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28 November 2008

Irritation Triggers

The BBC's "One Show" at 7 pm weekday evenings has this week been discussing a couple of related subjects: stress levels and irritating words and phrases. (You can do their simple stress test on the website - and get tips on stress reduction)

My stress level is raised by News readers constantly responding to a correspondent's report with "Thank you very much .. indeed". What's wrong with "Thank you"?

Other contributors to my stress score are ..

"At the end of the day"
"Twenty four seven"
"At this moment in time"
"I should OF"
"To be quite honest with you"
"Minging" and "Minger"
"Par for the course"
"Horses for courses"
"Pushing the envelope" (What the hell does that mean?)
"Thinking outside the box"
"Blue sky thinking"
"Community leaders" (Who elected them?)
"Helping the Police with their enquiries"
"The VAST majority"
"With great respect" (before saying something disrespectful)
"It affects you and I" (Try removing the words 'you and' - then see how it sounds! Should be "It affects you and me")

All aspects of "text speak".

Finally I am irritated by fanatical pedants like me.

There - that's better! I've just reduced my stress level.

14 November 2008

Crunchy Credit (& other biscuits)

As we plunge deeper into world recession it throws into sharp relief the question faced by all of us as we grow older, namely, at what stage of our lives is it sensible to stop saving money and start spending our savings instead?

If we are lucky enough to build up a retirement fund, is there much point in not spending it when we finally retire? The trouble is, you get the savings habit (we hope!) and it's hard to break. Meanwhile we get older and older until you either get too old to spend it usefully or you kick the bucket leaving it all in the bank.

You could decide to keep the money there to pay for a care home, but if you haven't got any money when you need a care home, then Social Services come up with the goods anyway (but only after you have spent all your own dosh). What about leaving money in the bank for your children? Bill Gates clearly doesn't think this is a good idea. My own parents didn't leave me anything and I survived.

The Bank of England has been busy slashing interest rates in recent weeks, and there is even talk of it falling to as low as 1% or even approaching zero%! Under these conditions it would normally be good news for mortgage holders - if only the banks and building societies would be so good as to pass on the rate cuts to the suffering borrowers. Meanwhile it's bad news for savers, since at these rates of interest you might as well stuff your hard-earned lolly under the mattress.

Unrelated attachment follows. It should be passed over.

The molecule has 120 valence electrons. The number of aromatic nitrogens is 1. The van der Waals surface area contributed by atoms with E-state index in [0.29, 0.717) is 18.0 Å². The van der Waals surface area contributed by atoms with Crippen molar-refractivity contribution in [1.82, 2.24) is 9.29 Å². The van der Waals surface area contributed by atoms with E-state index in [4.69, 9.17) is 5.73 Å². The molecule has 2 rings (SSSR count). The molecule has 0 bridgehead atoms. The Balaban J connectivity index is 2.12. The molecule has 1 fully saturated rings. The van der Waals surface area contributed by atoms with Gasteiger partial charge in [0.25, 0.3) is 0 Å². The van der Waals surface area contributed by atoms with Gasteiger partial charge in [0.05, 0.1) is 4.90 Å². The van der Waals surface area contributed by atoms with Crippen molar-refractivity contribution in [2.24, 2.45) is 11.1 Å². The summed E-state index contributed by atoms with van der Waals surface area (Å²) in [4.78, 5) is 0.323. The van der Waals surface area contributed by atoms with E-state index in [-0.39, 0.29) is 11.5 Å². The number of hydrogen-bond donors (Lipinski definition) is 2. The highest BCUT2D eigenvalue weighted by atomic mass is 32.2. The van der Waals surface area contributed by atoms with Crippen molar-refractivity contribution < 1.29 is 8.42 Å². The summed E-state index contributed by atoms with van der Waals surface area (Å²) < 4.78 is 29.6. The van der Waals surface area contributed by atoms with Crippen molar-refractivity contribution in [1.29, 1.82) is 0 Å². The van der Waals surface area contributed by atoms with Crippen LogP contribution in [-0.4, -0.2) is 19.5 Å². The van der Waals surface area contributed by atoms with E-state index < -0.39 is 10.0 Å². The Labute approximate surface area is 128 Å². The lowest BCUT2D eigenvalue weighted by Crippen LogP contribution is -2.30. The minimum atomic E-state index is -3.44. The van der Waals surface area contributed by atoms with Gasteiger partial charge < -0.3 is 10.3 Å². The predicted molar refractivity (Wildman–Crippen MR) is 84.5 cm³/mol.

I have at least made one good decision, and that is to take a lump out of my savings to pay off a couple of credit cards completely, since my savings are earning less money than I'm paying in interest on the credit card loans - crazy economics. At such times I appreciate the benefits of online banking which allows me to move money about all over the place just by sitting at home and pressing a few keys.

Of course it's going to be necessary to have some cash stashed away for domestic emergencies.

For example, from time to time the old boiler causes me some problems, but I wouldn't have it any other way: we've been married for 46 years.

Then there's garden maintenance. We live in a road jointly owned by me and my two neighbours, and there's nearly a hundred yards of hedging to be maintained (which I volunteer to do), and that's not to mention another 70 yards of hedges in my own garden. There will come a time when I am too decrepit to do this work, and my neighbours won't be in much better condition either by then, so we'll have to pay for a contractor to do the job. 

Perhaps I'm going to need a Hedge Fund manager.

It's a good time not to have money invested in the stock market. I have studiously avoided placing my money in anything perceived to carry risk. I did make an exception just once. I bought £500 of shares in Harry Ramsden's Fish & Chip shops. A year later, before things got fishy, I cashed in my chips and doubled my investment. I knew how to make BIG money in those days!

Like a lot of people I regarded banks and building societies as a safer bet. How wrong could we have been?! As the frozen food shop TV advert says, "Mum's gone to Iceland". Poor Mum!

Meanwhile, what of the 2012 Olympics? As we all run out money, perhaps we can look forward to the London Olympics being held in a large marquee, with an opening ceremony consisting of London Mayor Boris Johnson cycling round the arena, blond tousled hair blowing in the wind, carrying the Union Flag, with a couple of sparklers attached to the luggage rack.

Chin up - we'll get through it - (Flash) Gordon Brown is going to save the world.

05 November 2008

Pleased to be proved wrong

A few months ago, on this Blog, I predicted that John McCain would win the US Presidential Election.

How wrong can one be?!

But I'm pleased I was wrong, and I hope now that we can all stop using the phrase "America's first BLACK President" and start looking at the man himself instead of his colour.

Good decision, America!